▪ Fix whatever is broken. Beyond permanent appliances such as dishwashers that are sold with the house, make sure door hinges are secure, window locks work and faucets don’t drip. Martin recommends that sellers replace any burned-out lightbulbs and consider installing sparkling new faucets and fixtures, including door knobs.
Keep a running tally and fold the costs into your asking price. The goal is to show a well-maintained home. That inspires buyer confidence and makes prospects more willing to pay what you’re asking without nitpicking, said Martin.
▪ Create an inviting look. Remember what attracted you to the house when you first saw it? Try to recreate that mood when you have prospective buyers touring the house. Set the dining table with your best dishes. Hang clean, matching towels in the bathrooms. Make the beds. Arrange logs in the hearth. Give the walls a fresh coat of paint.
Martin suggests a finishing touch — place fresh-cut flowers in a vase on the foyer and dining room table. Inexpensive bush daisies and colorful lantana thrive in South Florida and are readily available.
▪ Eliminate off-putting odors. Smells — both good and bad — exert a powerful influence on buyers. Don’t fry fish or stage a crab boil the night before a real estate agent plans to show the home. Also, watch out for those smells that you’ve grown accustomed to. If your pooch has ever had “accidents” on the carpet, steam-clean them and perhaps dry-clean the drapes as well.
Beware of air fresheners because they may cause allergies in visitors. Try baking gingerbread or cinnamon rolls instead (a time-honored real estate agent tradition).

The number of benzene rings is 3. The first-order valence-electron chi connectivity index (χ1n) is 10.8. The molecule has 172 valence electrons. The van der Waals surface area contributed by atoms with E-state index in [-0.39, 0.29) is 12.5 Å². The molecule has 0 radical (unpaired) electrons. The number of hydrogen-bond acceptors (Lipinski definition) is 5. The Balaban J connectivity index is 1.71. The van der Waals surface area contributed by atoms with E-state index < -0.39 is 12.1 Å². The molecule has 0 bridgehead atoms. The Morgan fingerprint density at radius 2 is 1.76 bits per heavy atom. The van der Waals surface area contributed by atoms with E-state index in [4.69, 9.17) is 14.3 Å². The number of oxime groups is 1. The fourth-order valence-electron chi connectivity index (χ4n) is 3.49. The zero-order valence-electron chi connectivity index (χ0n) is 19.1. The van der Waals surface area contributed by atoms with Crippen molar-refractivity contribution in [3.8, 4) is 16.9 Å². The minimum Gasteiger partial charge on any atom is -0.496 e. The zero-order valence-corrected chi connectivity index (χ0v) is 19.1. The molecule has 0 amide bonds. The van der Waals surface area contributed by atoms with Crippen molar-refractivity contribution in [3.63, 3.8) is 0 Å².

“In addition to getting rid of any odors, pets should not be at home during a showing, if at all possible,” Martin said.
▪ Balance open houses with individual tours. Go easy on the open house events to save time and sanity. It’s a common misperception that open houses will help land a sale faster, but you’re just as likely to attract window shoppers as serious buyers, who will probably want to tour a house without a lot of other people milling around inside.
“The best thing about an open house is word-of-mouth advertising,” Martin said.
▪ Don’t be afraid to wait. Sellers often list in the spring or summer because they’ve been led to believe this is when the market heats up. The rationale is that families wait until the end of the school year or summer break to move before the start of a new school year, Martin said.
In truth, boomers and millennials are expected to dominate the buying market this year, making fall and winter equally good times to list a home for sale. In fact, it might make you even more competitive in a seller’s market.
Award-winning journalist Steve Evans covers mortgages for MoneyGeek.com. He is a former managing editor of general media in the Central Virginia Newspaper Group and has worked as a senior writer for SNL Financial and as a reporter for the Bristol Herald Courier, The Progress and the Richmond-Times Dispatch.